If you’ve sometimes wondered why an efficient and well-liked team members decided to quit without any obvious reason why.
“Were they being sufficiently noticed, acknowledge and thanked for their efforts?”
“What signals if any, did they receive that made them feel a valuable team member?”
Research by Dan Ariely author of “Predictably Irrational” has shown that having your work efforts ignored invokes the same feeling of rejection as seeing it being put through a shredder without being looked at. Ouch!
Unaddressed social pain leads to simmering resentment and frustration until one day the tipping point is reached and…well, I guess you know what happens, you quit.
We’ve been brought up to believe that if you haven’t got anything nice to say, don’t say anything and that’s simply not true and similarly being ignored because you’re doing OK is not helpful to a positive workplace culture.
Being ignored or ghosted has been shown to cause greater psychological pain than being shouted at. Yes, really.
Last year I wrote in another blog how being ignored changes our behaviours and thinking patterns, and not in a good way.
Increasing visibility for all
- Setting aside a few moments to connect, really connect with those you work with every day
- Engaging with eye contact (unless culturally inappropriate), putting on your best warmest and most authentic smile, using their correct name (please don’t call me Jane) acknowledging their presence with a cheery hello or good morning and an open-ended question that invites then to share some meaningful beyond “Good thanks.”
- Checking the pulse. This is where the leader, business owner, manager or supervisor leaves their office and walks thought the area where their employees are working, not to check up on them, but to check in that everything is going alright, and if there is anything they need that would make their work easier to complete. The benefit here is it strengthens interpersonal relationships, and lowers the “us and them” scenario because the leader is seen as more human and caring.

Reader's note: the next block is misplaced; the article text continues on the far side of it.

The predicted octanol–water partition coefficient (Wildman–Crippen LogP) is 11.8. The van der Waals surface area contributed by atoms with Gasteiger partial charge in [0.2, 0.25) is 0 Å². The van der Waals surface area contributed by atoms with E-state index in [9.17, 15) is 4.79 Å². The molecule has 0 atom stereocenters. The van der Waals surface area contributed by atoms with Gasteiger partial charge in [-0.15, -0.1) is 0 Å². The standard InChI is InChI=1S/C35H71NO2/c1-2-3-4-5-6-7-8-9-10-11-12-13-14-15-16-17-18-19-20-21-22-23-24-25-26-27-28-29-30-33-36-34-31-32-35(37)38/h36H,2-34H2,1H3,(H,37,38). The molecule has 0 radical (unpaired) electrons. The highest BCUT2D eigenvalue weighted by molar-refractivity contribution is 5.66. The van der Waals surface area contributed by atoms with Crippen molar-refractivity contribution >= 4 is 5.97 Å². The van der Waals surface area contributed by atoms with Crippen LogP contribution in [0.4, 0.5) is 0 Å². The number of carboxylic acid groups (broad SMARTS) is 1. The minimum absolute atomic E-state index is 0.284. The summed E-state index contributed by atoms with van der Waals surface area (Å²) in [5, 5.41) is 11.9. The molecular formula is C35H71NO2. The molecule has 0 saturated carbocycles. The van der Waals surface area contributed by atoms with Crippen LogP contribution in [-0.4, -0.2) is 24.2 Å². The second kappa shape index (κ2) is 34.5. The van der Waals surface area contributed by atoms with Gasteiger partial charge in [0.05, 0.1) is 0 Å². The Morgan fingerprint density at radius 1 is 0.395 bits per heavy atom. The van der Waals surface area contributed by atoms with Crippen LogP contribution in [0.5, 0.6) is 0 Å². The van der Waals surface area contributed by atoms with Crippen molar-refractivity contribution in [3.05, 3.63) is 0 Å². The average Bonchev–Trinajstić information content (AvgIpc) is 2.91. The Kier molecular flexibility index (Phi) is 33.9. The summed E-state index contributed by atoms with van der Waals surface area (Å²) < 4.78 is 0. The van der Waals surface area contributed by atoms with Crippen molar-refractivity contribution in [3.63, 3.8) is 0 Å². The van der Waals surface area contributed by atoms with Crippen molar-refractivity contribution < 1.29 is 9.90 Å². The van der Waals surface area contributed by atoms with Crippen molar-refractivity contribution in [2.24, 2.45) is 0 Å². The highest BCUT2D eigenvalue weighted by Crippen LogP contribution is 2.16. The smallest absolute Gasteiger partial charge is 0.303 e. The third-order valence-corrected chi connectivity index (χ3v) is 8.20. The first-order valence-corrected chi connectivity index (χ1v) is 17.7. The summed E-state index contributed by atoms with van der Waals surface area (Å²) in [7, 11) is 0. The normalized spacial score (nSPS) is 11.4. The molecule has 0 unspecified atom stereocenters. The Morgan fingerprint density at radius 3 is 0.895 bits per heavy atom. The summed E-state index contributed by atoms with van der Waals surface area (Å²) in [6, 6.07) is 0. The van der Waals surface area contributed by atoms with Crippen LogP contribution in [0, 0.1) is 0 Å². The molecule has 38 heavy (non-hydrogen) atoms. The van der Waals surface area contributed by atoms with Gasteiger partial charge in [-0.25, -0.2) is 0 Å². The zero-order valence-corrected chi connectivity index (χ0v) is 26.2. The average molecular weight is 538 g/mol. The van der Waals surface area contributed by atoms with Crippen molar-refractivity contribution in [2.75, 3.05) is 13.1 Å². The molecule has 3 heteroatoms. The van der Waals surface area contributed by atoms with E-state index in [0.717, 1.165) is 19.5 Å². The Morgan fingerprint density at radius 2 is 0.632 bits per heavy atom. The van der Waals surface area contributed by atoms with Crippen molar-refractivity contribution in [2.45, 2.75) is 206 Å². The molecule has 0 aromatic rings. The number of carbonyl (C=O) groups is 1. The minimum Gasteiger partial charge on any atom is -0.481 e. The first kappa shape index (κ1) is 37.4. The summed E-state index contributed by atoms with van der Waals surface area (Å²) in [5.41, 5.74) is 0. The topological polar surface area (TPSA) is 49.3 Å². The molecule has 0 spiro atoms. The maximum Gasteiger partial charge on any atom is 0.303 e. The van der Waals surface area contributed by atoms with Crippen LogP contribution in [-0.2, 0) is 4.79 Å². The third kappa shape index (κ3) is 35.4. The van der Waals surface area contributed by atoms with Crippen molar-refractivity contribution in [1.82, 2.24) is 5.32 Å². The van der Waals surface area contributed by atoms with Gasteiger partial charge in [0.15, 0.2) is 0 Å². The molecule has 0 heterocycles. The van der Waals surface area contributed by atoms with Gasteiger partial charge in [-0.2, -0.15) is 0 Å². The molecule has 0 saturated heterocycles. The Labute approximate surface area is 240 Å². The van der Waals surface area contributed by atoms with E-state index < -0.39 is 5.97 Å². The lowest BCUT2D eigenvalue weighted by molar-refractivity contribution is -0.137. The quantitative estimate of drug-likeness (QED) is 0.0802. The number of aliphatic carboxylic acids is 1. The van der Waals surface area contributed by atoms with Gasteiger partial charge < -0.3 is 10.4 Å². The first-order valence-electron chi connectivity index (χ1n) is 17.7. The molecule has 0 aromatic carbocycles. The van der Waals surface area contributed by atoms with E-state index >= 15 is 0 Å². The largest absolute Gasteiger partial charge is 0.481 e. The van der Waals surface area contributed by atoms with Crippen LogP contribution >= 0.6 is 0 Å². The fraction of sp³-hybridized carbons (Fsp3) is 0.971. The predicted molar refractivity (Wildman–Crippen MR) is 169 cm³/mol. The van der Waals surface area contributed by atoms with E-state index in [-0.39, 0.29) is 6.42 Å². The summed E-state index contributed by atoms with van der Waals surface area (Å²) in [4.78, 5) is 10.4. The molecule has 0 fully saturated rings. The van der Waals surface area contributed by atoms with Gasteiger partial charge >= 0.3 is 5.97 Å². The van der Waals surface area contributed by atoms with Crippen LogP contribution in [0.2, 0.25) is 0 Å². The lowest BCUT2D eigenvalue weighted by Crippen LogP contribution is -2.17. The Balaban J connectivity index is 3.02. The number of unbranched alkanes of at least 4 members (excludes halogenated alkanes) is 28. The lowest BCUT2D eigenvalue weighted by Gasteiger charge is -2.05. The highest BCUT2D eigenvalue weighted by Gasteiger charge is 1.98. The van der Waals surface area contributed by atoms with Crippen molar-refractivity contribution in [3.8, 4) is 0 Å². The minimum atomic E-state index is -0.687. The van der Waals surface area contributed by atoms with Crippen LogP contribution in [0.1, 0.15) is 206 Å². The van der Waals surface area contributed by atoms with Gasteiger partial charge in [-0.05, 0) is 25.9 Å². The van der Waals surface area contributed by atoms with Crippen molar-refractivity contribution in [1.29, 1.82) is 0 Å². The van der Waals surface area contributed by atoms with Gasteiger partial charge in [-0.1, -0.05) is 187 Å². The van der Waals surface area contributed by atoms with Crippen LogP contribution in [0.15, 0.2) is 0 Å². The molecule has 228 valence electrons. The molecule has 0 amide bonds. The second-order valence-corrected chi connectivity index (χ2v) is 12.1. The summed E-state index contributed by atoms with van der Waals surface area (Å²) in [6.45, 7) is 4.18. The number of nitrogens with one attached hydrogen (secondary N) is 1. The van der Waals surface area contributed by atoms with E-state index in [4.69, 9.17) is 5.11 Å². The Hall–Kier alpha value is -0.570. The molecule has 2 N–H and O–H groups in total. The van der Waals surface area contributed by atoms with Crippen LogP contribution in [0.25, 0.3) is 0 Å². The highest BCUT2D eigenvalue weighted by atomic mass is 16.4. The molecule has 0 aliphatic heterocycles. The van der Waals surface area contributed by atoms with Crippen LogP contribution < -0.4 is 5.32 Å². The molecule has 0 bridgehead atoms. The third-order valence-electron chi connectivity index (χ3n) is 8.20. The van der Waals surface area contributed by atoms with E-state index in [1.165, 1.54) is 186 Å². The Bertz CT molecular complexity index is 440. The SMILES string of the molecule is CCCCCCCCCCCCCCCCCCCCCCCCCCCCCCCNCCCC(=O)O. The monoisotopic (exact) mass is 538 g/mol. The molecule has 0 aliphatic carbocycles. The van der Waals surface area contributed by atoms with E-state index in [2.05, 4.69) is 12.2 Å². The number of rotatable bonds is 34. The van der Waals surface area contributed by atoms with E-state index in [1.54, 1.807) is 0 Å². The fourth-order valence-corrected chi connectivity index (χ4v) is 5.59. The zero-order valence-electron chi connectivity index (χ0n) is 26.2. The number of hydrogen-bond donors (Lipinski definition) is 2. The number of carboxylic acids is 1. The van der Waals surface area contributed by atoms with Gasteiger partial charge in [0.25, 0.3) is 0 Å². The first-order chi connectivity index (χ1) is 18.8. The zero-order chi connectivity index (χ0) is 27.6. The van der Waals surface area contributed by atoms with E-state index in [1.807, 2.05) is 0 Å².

- Encouraging open and honest conversation, where everyone knows it’s OK to speak up, ask a question, seek clarification, or express a concern and to expect that they will not only be listened to, but appropriate actions are also taken to rectify or improve a situation.
- Calling out the good. In those workplaces where employees and leaders naturally call out when they see great work being done and publicly praise efforts, everyone feels good, which naturally boosts motivation in everybody. Whether you have a praise wall where all good deeds, work related wins and gratitude is expressed, or an event where people are publicly thanked for stepping up they both work really well.
Psychologist Susan David author of “Emotional agility” talks about our need to be seen and shares the Zulu word for ‘hello’ Sawubona, that translates into ‘I see you!’
Are you being seen?
Do you strive to ensure that everyone that you interact with on a regular basis, gets to feel seen?
How has being overlooked or taken for granted impacted how you felt about a particular role or job?
How can you as a leader raise inclusion to involve those quiet achievers, as well as those falling into the extremes of performance?
Dr Jenny Brockis is a medical practitioner and board-certified lifestyle medicine physician, keynote speaker and best-selling author. Her new book Thriving Mind: How to Cultivate a Good Life (Wiley) is now available for purchase
If mastering the art of thriving for sustainable high-performance is something you’d like to find out more about, please contact me to set up a time for a chat.